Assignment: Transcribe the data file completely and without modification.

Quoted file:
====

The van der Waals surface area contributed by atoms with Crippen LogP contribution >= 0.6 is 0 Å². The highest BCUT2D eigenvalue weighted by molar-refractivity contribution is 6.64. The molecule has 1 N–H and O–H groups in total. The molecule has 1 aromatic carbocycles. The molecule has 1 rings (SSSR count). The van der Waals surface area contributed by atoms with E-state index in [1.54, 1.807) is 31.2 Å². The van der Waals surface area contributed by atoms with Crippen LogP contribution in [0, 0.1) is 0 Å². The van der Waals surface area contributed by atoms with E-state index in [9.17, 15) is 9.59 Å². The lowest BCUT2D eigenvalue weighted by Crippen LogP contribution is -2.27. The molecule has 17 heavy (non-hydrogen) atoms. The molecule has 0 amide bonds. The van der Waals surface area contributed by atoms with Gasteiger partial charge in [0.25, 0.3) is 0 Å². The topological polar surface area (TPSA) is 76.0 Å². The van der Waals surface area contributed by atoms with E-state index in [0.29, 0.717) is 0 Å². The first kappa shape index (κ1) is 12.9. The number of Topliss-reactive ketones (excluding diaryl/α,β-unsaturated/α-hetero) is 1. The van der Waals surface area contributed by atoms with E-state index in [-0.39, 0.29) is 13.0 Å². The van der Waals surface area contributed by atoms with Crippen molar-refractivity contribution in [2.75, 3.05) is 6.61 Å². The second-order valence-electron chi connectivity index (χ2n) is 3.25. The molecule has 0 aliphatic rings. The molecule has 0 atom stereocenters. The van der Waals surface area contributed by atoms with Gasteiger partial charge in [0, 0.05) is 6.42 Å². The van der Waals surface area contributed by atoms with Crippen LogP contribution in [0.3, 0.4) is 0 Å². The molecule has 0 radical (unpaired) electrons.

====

The van der Waals surface area contributed by atoms with Crippen LogP contribution >= 0.6 is 0 Å². The highest BCUT2D eigenvalue weighted by molar-refractivity contribution is 6.64. The molecule has 1 N–H and O–H groups in total. The molecule has 1 aromatic carbocycles. The molecule has 1 rings (SSSR count). The van der Waals surface area contributed by atoms with E-state index in [1.54, 1.807) is 31.2 Å². The van der Waals surface area contributed by atoms with Crippen LogP contribution in [0, 0.1) is 0 Å². The van der Waals surface area contributed by atoms with E-state index in [9.17, 15) is 9.59 Å². The lowest BCUT2D eigenvalue weighted by Crippen LogP contribution is -2.27. The molecule has 17 heavy (non-hydrogen) atoms. The molecule has 0 amide bonds. The van der Waals surface area contributed by atoms with Gasteiger partial charge in [0.25, 0.3) is 0 Å². The topological polar surface area (TPSA) is 76.0 Å². The van der Waals surface area contributed by atoms with E-state index in [0.29, 0.717) is 0 Å². The first kappa shape index (κ1) is 12.9. The number of Topliss-reactive ketones (excluding diaryl/α,β-unsaturated/α-hetero) is 1. The van der Waals surface area contributed by atoms with E-state index in [-0.39, 0.29) is 13.0 Å². The van der Waals surface area contributed by atoms with Crippen molar-refractivity contribution in [2.75, 3.05) is 6.61 Å². The second-order valence-electron chi connectivity index (χ2n) is 3.25. The molecule has 0 aliphatic rings. The molecule has 0 atom stereocenters. The van der Waals surface area contributed by atoms with Gasteiger partial charge in [0, 0.05) is 6.42 Å². The van der Waals surface area contributed by atoms with Crippen LogP contribution in [0.3, 0.4) is 0 Å². The molecule has 0 radical (unpaired) electrons.